By Proposition 7.10, there is an ϵsmall isotopy of the boundary of \(B_{Y}'\) satisfying the conditions on the boundaries of the branches. Since the branches are transversal, by Theorem 4.3, if K is sufficiently large, then the restriction of L_{X,ρ} to B_{X} and L_{Y,ρ} on B_{Y} are ϵquasi parallel on the hyperbolic surface τ_{X,ρ} (Proposition 7.6). Therefore we can extend to the interior of the branch by taking an appropriate diffeomorphism \(\psi \colon B'_{Y} \to B_{X}\). □
8 Compatible circular traintracks
In §6, for every ρ in outside a large compact K, we constructed semidiffeomorphic traintrack structures T_{X,ρ} and \(\mathbf{T}_{Y, \rho}'\) of the flat surfaces E_{X,ρ} and E_{Y,ρ}, respectively. In this section, as E_{X,ρ} and E_{Y,ρ} are the flat structures on C_{X,ρ} and C_{Y,ρ}, using Theorem 7.7, we homotope T_{X,ρ} and \(\mathbf{T}_{Y, \rho}'\) to make them circular in a compatible manner.
8.1 Circular rectangles
A round cylinder is a cylinder on \({\mathbb{C}{\mathrm{P}}}^{1}\) bounded by two disjoint round circles. Given a round cylinder A, the boundary components of A bound unique (totally geodesic) hyperbolic planes in \(\mathbb{H}^{3}\), and there is a unique geodesic ℓ orthogonal to both hyperbolic planes. Moreover A is foliated by round circles which, in \(\mathbb{H}^{3}\), bound hyperbolic planes orthogonal to ℓ — we call this foliation the horizontal foliation. In addition, A is also foliated by circular arcs which are contained in round circles bounding hyperbolic planes, in \(\mathbb{H}^{3}\), containing ℓ — we call this foliation the vertical foliation. Clearly, the horizontal foliation is orthogonal to the vertical foliations of A.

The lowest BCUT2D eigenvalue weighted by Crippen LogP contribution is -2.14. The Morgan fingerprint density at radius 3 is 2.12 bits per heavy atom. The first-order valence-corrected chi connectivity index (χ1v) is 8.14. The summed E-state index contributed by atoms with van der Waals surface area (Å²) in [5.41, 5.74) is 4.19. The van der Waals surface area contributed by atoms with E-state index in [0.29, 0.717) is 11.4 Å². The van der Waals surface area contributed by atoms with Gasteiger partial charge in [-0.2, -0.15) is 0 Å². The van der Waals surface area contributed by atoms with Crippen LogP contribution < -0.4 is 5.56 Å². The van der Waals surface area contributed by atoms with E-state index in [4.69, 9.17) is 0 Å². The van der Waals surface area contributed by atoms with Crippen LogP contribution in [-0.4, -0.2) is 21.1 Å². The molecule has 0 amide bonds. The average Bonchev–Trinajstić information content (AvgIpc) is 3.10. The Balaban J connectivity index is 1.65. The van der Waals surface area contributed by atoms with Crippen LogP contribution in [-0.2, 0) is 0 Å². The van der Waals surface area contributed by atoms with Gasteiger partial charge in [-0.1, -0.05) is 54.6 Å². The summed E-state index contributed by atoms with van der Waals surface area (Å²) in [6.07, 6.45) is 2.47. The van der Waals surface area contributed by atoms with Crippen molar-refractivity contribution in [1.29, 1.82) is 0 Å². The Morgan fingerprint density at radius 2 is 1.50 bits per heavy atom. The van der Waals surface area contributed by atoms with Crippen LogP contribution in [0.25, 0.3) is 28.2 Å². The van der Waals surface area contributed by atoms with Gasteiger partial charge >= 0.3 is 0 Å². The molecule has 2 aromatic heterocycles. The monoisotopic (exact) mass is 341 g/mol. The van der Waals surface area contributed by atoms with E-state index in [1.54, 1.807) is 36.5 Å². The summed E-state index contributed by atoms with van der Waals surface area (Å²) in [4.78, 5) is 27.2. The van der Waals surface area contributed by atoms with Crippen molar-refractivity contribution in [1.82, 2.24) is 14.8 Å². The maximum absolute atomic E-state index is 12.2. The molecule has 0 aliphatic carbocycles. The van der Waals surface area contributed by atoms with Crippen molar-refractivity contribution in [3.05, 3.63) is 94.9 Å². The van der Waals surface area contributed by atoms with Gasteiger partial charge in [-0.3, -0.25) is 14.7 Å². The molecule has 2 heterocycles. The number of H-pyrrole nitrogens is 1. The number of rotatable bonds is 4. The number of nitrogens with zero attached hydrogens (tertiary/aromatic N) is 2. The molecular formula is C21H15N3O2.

Definition 8.1
Let \(\mathcal{R}\) be a \({\mathbb{C}{\mathrm{P}}}^{1}\)structure on a marked rectangle R, and let \(f\colon R \to {\mathbb{C}{\mathrm{P}}}^{1}\) be its developing map. Then \(\mathcal{R}\) is circular if there is a round cylinder A on \({\mathbb{C}{\mathrm{P}}}^{1}\) such that

the image of f is contained in A;

the horizontal edges of R are immersed into different boundary circles of A;

for each vertical edge v of R, its development f(v) is a simple arc on A transverse to the horizontal foliation.